Monday, December 8

Saints Bearing Casseroles

I love food. I love everything about food. I love eating it, of course. But, I also love talking about it, thinking about it, and reminiscing about it. I love the social traditions that surround good meals. I love the kind of fellowship that can only be shared around a dinner table or across a picnic table or beside the kitchen counter or over the stove.

When I plan a family trip, I always factor in where we’ll stop for our meals--and our snacks between meals. If I’m away for a speaking engagement, I always do a little research to discover what must-experience local cuisines I can fit into the weekend. I even have my favorite spots to grab a quick bite in airports all over the world. A few years ago when I wrote a novel, I turned it into a kind of food-travelogue. Once, I even found a way to fit my love for barbecue into a book about theology. I love food.

That's why I am about to shamelessly hawk the new cookbook published by all the great cooks in my congregation, Parish Presbyterian. No, really. Hot off the press with 225 pages and 300 recipes,Saints Bearing Casseroles is perfect for Christmas gift-giving.

Not only that, but it is a gift with real theological import. Seriously.

You see, not only do I love food, but I actually think God loves food too. Consider the fact that we can hardly read a single page of Scripture without running into a discussion of bread and wine, milk and honey, leeks and onions, glistening oil and plump figs, sweet grapes and delectable pomegranates, roast lamb and savory stew. Everywhere we look, there are feasts and celebrations, fatted calves and pungent herbs, loaves and fishes.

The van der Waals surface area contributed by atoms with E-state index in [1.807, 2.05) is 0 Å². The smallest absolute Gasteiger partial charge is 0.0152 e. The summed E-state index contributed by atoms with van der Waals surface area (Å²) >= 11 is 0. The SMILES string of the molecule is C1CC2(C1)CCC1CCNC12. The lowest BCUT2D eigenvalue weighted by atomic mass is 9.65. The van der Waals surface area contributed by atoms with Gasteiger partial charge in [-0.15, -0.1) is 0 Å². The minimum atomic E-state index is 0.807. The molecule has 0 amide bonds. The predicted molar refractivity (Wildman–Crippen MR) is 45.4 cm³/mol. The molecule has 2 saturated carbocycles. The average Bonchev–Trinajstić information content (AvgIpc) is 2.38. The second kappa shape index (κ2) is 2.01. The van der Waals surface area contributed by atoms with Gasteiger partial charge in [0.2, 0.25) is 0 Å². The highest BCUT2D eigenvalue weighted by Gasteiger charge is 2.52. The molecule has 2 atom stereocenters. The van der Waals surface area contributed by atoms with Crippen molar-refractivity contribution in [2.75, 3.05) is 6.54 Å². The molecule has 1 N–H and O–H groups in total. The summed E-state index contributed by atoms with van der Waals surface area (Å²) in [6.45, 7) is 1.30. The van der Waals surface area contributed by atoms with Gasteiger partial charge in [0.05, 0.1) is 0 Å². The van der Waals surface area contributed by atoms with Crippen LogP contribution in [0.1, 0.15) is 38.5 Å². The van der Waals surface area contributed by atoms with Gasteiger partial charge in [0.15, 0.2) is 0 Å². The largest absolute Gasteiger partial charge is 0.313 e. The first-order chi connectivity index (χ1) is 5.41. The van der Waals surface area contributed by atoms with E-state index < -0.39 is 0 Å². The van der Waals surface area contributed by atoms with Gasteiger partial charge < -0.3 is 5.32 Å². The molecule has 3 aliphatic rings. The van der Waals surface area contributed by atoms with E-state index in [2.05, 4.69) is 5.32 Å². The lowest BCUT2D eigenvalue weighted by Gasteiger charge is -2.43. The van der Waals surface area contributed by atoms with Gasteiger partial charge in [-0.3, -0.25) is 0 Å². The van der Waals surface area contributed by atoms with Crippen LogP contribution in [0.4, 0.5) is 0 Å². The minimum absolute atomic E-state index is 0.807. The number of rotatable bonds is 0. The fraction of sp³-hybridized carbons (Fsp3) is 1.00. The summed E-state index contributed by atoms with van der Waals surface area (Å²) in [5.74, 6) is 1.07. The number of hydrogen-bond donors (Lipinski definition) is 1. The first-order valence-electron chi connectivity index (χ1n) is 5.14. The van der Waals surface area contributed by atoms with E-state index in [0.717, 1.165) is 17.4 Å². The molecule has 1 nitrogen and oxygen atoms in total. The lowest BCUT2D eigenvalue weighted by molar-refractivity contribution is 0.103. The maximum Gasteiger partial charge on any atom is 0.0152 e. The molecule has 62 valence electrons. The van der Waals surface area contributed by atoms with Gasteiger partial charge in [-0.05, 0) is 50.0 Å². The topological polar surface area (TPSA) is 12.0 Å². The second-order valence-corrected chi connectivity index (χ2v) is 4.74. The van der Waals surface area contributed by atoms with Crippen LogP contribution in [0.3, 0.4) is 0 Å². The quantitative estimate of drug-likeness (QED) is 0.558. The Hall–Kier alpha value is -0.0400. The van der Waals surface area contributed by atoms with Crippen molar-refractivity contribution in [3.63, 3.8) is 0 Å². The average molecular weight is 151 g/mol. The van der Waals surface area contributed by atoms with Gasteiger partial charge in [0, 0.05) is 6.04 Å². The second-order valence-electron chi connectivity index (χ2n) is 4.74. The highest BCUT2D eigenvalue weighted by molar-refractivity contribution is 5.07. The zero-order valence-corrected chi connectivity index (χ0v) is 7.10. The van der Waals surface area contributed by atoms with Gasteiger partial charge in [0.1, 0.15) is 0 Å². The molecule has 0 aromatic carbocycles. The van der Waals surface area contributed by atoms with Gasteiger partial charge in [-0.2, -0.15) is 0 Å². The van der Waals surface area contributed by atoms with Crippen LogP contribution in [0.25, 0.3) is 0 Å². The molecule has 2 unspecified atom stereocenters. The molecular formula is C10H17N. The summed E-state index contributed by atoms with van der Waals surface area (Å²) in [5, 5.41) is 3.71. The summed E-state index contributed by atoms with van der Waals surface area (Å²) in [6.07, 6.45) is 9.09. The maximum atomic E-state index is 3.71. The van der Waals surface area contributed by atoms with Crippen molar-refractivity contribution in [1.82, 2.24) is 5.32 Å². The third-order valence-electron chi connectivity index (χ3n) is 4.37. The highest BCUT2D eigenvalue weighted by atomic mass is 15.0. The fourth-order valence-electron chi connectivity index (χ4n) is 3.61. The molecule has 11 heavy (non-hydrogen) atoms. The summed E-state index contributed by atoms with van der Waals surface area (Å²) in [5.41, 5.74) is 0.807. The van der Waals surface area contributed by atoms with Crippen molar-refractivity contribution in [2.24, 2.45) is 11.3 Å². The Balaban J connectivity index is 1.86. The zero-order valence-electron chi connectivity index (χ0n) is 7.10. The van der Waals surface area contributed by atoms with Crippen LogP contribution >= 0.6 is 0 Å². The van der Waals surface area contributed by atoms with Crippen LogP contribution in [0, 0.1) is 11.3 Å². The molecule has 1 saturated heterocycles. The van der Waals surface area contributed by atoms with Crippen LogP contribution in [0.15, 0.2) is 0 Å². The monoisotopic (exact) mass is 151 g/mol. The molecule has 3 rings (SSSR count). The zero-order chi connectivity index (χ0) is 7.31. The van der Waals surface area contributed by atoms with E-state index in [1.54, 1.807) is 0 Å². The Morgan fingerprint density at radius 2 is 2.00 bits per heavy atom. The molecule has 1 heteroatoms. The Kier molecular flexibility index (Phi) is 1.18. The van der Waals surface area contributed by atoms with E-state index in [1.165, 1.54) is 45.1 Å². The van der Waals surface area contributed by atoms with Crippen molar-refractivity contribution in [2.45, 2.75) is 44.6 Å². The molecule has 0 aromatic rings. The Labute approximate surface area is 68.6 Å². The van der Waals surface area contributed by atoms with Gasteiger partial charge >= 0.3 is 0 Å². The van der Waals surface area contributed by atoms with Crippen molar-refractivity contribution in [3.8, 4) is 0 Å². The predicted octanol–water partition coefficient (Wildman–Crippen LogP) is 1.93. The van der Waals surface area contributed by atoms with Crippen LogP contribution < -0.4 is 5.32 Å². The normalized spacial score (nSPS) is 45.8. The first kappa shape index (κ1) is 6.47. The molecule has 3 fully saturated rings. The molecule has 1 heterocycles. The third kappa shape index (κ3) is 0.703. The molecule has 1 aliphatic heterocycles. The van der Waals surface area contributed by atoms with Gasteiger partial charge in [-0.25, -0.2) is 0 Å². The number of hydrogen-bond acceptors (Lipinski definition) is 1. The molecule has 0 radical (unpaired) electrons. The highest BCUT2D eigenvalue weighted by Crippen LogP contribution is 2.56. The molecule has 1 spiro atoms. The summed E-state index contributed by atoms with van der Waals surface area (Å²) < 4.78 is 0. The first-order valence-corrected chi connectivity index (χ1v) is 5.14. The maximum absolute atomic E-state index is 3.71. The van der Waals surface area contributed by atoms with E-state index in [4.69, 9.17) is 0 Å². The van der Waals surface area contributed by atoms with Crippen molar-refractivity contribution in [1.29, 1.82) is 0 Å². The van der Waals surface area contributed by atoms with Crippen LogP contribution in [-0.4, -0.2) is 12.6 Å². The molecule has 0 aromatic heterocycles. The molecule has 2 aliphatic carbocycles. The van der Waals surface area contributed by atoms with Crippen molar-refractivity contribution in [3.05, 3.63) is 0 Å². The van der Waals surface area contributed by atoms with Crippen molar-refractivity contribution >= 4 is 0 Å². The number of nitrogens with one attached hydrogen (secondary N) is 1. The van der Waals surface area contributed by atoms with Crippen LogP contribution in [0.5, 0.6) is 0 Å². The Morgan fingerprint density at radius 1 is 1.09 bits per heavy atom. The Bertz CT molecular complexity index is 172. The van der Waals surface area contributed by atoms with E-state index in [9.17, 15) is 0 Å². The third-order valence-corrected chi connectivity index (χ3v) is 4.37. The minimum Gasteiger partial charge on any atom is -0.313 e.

Think about how many ways the Lord uses food to preach the Gospel to our hearts and lives. Faith is defined by hungering and thirsting. Covenant is defined by hospitality and community. The pinnacle of worship is the gathering of God’s people around His table. The culmination of the history of redemption is a wedding supper.

And have you ever noticed that nearly all of Christ’s post-resurrection appearances occurred at meals? Remember, Jesus did not say, “Behold, I stand at the door and knock. If anyone opens the door, I will enter in and discuss theology with him.” Oh no! Instead, Jesus said, “I will come in and sup with him.” What a difference!

It is always delightful for me to consider the fact that one of the surest indications of healthy covenant love in a church is the appearance of “saints bearing casseroles.”

This Christmas, give the cooks you love this wonderful collection of wit and wisdom, recipes and meal plans, insight and whimsy. Get your copy (or copies) of Saints Bearing Casseroles from Joanna at the Parish Presbyterian office--they're just $20 apiece and all proceeds benefit the Parish Pres Building Fund (OK, OK, I already admitted that this was all rather shameless). Merry Christmas--and be sure to check out the Texas guacamole!

3 comments:

Jim H. said...

This is amazing. I've been following your blog for about four years, after I heard you give your "Saints Bearing Casseroles" talk in Atlanta. That message stuck with me, and I was thinking about it this weekend when my family gathered in Houston for the funeral of my beloved Aunt. The great feast we shared in her honor was a foretaste of the heavenly banquet!

I like to think that mine is a SBC family, and I hope we pass it on to our children.

Thank you for sharing this simple, but important message.

queen shenaynay said...

Dr. George, sorry to bust in here with a comment not germaine to the post, but...

Could you pretty-please-with-sugar-atop fix your feed subscriber button so that it subs us to GF rather than your running blog?

That would be most salubrious.

Lynn
ps. The cookbook looks amazing. Blessed are the hungry, amen?

George Grant said...

Queen: For some reason the problem cannot be corrected by any of our techs or by Blogger. So, we're waiting until the redesign of our site (almost completed) goes live.